I was supported by my actual mom and dad. I'm lucky to have parents around. Some people don't have that. That I've had them so far in my life is amazing too. There are always things that could have been better about growing up, but the fact that my parents accept me and support me is already a huge win because I have friends who are either queer or do music or whatever whose parents don't understand it. They don't get it or they don't like it. The fact that I have that alone, compared to a lot of my friends, is already a huge win, so I am appreciative of that.
How do you feel about your relationship with your mother?
We could be closer in a lot of ways. I think that I was closer to my dad growing up. My mom was sometimes absent from my early childhood, after my parents got divorced, because she was starting her own business. She wasn't a typical motherly mother in a lot of ways. I've never really resonated with this idea of feminine motherhood. I think that was something that she also had a different relationship to, as a creative person, as an artist, pursuing her own career and being a business person. Those things can coexist, but they can also come into conflict with one another.
I think that caused some feelings of guilt for her and then it caused some distance between us when I was younger. I was really close to my mom in high school. I wish we could get back to that because we really bonded then and she's such a creative, inspiring, amazing person.
I’ll start three sentences and you can end them. I am feeling…
Awake because I just woke up
Doing interviews is…
Fun! I honestly love interviews. Some people hate them and it's their least favourite part of the job, but I love them because I get to talk about things that I can't talk about directly in my music. It just gives a whole other life to the story of your art and I'm grateful that anybody even cares what I have to say about anything.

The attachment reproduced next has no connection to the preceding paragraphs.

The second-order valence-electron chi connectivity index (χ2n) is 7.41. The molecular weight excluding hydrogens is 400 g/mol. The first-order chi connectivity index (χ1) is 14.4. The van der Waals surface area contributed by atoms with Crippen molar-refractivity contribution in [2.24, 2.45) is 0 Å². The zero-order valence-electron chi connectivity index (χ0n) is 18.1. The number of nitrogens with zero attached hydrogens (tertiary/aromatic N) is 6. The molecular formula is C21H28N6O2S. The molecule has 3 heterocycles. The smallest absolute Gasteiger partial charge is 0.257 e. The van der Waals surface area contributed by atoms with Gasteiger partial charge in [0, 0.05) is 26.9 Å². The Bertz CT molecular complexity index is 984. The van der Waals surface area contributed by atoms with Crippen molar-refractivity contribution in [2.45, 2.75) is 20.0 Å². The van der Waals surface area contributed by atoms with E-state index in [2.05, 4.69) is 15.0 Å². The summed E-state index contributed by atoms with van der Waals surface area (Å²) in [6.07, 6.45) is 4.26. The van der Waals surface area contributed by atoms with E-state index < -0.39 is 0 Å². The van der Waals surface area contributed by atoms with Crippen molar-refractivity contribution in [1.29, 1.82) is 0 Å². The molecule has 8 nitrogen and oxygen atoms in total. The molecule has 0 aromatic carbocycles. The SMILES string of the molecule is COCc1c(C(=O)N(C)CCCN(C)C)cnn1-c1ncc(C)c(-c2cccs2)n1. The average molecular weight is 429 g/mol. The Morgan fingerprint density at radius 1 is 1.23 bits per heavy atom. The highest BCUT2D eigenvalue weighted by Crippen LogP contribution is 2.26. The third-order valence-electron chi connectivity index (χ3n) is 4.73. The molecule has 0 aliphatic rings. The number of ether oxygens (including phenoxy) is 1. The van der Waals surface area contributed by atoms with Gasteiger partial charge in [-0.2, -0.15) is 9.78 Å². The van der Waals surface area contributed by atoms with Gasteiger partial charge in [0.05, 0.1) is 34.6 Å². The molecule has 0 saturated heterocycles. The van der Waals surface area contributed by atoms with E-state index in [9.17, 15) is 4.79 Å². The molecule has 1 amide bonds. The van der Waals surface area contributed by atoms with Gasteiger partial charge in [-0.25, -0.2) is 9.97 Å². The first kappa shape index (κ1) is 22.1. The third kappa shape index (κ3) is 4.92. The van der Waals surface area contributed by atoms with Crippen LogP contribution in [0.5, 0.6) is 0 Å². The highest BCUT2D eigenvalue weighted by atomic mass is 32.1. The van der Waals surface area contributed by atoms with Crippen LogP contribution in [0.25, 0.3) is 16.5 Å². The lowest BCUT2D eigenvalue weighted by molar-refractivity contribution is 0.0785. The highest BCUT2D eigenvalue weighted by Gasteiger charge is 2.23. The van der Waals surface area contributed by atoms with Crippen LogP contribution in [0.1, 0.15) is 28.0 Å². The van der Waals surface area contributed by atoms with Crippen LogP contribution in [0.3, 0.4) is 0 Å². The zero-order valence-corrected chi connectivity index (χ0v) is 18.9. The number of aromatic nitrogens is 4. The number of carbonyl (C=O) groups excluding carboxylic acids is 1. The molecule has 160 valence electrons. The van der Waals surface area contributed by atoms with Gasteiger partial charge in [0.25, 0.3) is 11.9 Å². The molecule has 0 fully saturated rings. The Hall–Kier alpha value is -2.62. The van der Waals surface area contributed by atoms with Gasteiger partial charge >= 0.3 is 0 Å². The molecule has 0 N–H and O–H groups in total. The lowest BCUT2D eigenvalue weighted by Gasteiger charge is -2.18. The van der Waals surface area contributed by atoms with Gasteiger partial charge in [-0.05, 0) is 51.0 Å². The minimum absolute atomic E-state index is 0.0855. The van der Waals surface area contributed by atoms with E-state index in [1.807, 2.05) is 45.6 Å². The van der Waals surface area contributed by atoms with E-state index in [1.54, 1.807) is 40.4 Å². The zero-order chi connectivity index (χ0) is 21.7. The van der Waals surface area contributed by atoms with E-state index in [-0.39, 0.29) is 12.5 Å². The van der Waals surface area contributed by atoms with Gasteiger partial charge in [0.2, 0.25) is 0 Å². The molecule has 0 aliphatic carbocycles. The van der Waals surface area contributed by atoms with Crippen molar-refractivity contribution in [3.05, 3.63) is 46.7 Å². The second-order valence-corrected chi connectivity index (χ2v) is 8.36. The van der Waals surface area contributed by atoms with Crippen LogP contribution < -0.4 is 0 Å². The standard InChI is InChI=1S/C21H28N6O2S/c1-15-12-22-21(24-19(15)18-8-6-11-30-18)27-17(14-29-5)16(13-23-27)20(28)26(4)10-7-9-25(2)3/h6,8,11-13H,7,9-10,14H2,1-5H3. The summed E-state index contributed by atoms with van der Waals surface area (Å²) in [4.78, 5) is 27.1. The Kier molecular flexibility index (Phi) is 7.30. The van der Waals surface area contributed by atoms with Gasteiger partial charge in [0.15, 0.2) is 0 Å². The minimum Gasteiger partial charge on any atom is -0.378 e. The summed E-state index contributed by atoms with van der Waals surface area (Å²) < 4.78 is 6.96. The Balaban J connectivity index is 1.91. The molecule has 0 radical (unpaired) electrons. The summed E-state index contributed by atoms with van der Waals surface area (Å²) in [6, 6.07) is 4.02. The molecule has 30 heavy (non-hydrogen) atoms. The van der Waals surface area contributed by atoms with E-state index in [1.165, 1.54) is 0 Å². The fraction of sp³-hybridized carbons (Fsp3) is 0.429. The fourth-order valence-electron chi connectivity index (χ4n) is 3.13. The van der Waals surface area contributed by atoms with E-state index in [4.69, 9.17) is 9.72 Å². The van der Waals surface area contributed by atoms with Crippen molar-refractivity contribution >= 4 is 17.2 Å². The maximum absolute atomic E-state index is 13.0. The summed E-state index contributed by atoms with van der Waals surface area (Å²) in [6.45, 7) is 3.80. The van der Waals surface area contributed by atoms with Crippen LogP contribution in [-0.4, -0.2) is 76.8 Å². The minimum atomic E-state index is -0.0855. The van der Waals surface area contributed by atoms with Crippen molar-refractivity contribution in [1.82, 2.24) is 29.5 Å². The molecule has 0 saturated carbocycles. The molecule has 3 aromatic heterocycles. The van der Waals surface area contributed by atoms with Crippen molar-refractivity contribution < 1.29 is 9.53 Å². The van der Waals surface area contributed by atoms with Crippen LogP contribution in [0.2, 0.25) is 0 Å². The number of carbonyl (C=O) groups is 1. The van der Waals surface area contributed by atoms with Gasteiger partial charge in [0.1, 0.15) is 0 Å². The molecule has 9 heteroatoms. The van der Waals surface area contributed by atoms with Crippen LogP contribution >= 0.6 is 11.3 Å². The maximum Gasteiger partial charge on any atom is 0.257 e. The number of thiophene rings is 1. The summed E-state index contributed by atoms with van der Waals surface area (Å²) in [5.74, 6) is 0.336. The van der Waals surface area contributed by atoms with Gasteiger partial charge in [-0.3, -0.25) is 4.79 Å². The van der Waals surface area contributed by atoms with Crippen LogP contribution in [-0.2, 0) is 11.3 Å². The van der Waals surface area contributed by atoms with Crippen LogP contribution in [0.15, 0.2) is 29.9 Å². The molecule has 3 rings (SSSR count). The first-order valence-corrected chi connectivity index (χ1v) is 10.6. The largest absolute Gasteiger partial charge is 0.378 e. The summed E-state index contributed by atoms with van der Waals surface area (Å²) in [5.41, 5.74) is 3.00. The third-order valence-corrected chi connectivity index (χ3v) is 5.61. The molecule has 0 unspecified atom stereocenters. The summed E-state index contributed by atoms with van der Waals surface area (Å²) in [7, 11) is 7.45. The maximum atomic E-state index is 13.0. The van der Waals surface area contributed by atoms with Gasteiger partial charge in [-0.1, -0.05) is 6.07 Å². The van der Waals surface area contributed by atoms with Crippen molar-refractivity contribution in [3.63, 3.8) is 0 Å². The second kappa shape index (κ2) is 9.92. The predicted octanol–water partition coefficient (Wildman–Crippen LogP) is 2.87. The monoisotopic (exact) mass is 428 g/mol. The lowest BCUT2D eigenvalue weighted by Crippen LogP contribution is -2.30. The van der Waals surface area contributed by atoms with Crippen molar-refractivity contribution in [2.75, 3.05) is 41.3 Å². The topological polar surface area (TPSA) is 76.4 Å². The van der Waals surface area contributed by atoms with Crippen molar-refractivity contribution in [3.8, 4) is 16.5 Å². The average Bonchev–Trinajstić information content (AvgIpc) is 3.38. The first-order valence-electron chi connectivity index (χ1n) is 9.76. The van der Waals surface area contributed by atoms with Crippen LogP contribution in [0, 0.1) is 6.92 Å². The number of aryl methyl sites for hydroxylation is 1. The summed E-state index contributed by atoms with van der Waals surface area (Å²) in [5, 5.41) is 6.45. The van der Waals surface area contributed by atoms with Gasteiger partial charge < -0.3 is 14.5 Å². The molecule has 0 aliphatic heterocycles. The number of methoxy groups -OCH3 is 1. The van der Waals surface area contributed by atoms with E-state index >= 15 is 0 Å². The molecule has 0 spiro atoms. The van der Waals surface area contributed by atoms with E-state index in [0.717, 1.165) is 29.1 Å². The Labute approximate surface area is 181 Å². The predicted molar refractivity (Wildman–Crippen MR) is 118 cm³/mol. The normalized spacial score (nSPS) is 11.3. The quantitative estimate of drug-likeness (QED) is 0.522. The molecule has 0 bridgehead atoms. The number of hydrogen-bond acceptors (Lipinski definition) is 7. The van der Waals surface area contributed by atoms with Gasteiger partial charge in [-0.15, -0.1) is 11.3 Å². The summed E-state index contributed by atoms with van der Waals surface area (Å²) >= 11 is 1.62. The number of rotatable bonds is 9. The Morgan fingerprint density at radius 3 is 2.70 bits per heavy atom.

Autumn is starting and that feels...
Really nice. Autumn is my favourite season, but it's also melancholy. There's something sad about autumn because things are dying and you feel like oh shit, did I do enough this year? It's complicated, but cosy.
I wish I had someone with whom I could share...
I want to meet someone that will become my bestie in terms of fashion design and merch design. I have collaborators in music that I feel that way about and I haven't quite found that in merch design. Once I find that person, I feel like we will be unstoppable. I want to develop my own brand. I need someone else to do it with me because I need someone with the technical skill and the aesthetic sensibilities.
If you're going to become a close friend with someone, what would be important for them to know?
The real answer to this question is that I live a lifestyle where my life and my business is the brand of me, so a lot of my life is spent thinking about how to do things in service of myself. That's opposed to other jobs where you're working for a company and you can have more emotional detachment from that and the things that feel like the most you are things outside your work. As a musician, your work is you, so it's all consuming. I think that can get in the way of being able to reciprocate always being there for people. The mental headspace is a challenge.
Say something honest about your best friends, something you might not say to someone you’ve just met.
I would say I'm excited for you to keep developing your goals and being more ambitious with things. Having a goal and sticking to it and working towards it and accomplishing it, rather than just letting life guide you where it guides you. Take charge of things and make your own destiny. I'm excited to see you start doing that because it'll make you happy.
Share an embarrassing moment.
When I was in seventh grade, so 11 or 12, I was on this big atheist, science vibe. At this time, in the US, there was a big thing going on about teaching evolution in schools. Christian creationists were protesting it and promoting intelligent design. My school was very liberal. I was going around the classroom saying, 'I was listening to the radio and I heard about these evangelical freaks and how they're trying to stop teaching evolution in schools and it's so stupid and they're just freaks. I can't believe they believed this stupid thing.'